Friday, November 9, 2012: 1:00 PM-2:30 PM
Hanover A (Radisson Plaza Lord Baltimore Hotel)
*Names in bold indicate Presenter
Organizers: Patrick Wolf, University of Arkansas
Moderators: William Howell, University of Chicago and Martin West, Harvard University
Chairs: David Figlio, Northwestern University
In 2005, the Wisconsin state legislature re-authorized and expanded the nation’s first publicly funded school voucher program (2005 Wisconsin Act 125). The Milwaukee Parental Choice Program (MPCP) began in 1991, and its early outcomes were examined by researchers such as Paul Peterson, Cecelia Rouse and John Witte, to the attention of scholars and practitioners alike. By 2005, however, no new evidence of the program’s impacts had been available for nearly a decade. As a consequence, a key component of the re-authorization was the requirement of a new, longitudinal evaluation. The legislature named the School Choice Demonstration Project at the University of Arkansas, to direct this new analysis on the state’s behalf. Patrick J. Wolf at the University of Arkansas and John Witte at the University of Wisconsin served as co-principal investigators. Data collection began in September 2006, and the last reports to the state were released in February 2012. The proposed panel presents a survey of papers that consider a variety of policy-relevant questions from this study: programmatic impacts on student-level outcomes, fiscal impacts of the program on state and local taxpayers, the effect of introducing a high-stakes accountability system to voucher schools, and the differential treatment of students with special educational needs in public and private schools.
In “The Fiscal Impact of the Milwaukee Parental Choice Program, 1993-2011,” Robert Costrell finds that the voucher program appears to yield net fiscal savings, but this impact is not distributed evenly between state and local taxpayers, largely because of the specification of the program’s funding formula. In “Public Oversight of Private Provision of a Public Good,” Joshua Cowen, et al., draw on the literatures from public administration and educational accountability to frame the effects of a high-stakes performance reporting systems on voucher students. In “School Vouchers and Student Outcomes,” John Witte, et al. present evidence of public-private differences in student test scores and student attainment levels. Finally, in “School Choice and Special Education,” David Fleming, et al. analyze the ways in which public and private schools identify students with special educational needs, noting that the same students flagged for special services in Milwaukee Public Schools are less likely to carry that designation during their time in the voucher sector.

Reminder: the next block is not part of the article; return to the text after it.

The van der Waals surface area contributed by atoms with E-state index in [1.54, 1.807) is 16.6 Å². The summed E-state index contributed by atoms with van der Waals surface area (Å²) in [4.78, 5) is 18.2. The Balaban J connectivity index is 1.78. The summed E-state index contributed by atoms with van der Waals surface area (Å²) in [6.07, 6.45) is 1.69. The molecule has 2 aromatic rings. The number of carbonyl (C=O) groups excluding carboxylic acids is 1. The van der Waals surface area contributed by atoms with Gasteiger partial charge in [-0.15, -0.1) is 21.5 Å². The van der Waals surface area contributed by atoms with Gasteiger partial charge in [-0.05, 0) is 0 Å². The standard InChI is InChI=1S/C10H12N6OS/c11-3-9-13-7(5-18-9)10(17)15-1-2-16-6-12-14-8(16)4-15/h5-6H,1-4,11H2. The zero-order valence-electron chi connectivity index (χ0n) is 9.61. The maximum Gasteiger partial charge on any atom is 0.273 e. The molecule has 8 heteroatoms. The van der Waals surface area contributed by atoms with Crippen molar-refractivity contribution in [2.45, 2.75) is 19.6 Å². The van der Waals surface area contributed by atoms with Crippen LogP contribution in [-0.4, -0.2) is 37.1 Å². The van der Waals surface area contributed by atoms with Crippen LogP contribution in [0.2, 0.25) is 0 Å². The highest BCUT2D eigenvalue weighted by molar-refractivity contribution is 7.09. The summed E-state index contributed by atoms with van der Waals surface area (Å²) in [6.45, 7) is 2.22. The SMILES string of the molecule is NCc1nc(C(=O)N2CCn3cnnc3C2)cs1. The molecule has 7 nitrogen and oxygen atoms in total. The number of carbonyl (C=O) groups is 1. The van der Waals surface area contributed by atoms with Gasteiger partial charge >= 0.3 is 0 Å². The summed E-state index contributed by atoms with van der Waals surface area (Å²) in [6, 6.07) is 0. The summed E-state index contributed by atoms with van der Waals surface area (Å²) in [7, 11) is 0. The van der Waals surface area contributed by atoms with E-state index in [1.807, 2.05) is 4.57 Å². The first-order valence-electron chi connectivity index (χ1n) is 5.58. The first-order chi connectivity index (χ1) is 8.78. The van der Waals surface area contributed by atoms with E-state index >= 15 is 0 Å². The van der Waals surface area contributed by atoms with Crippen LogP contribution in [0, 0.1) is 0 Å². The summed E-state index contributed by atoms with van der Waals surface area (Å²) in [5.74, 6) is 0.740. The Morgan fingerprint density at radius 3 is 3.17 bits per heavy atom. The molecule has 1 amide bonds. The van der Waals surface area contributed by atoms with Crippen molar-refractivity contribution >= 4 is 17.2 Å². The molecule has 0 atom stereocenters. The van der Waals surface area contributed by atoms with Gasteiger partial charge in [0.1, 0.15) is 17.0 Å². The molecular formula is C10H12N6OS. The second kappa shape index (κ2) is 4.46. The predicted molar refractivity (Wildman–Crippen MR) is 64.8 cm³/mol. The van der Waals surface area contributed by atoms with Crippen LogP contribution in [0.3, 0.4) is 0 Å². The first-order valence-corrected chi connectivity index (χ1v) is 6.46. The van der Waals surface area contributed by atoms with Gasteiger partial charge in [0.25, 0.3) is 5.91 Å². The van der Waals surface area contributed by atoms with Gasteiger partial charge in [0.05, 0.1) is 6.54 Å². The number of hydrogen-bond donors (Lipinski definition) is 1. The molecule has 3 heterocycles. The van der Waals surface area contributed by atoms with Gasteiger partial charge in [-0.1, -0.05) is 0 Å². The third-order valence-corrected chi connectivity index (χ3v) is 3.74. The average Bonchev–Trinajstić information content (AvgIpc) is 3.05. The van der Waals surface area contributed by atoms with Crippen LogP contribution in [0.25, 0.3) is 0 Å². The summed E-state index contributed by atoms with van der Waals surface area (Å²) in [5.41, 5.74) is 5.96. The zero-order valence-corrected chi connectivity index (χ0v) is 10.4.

Collectively, these papers present a nuanced picture of the strengths and limitations of a large, publicly funded school choice program. The papers draw on several literatures recognizable to a wide variety of APPAM participants, most notably policy analysis and evaluation, public finance, public management and the economics of education. Two esteemed scholars of education policy, the political scientist William Howell (Chicago) and the economist Susanna Loeb (Stanford) have graciously agreed to serve as discussants. As such, the proposed panel provides the opportunity for scholars from a variety of disciplinary perspectives to consider, in one setting, the desirability of school vouchers as an educational reform “in an age of scarcity,” and what critical questions remain for the future.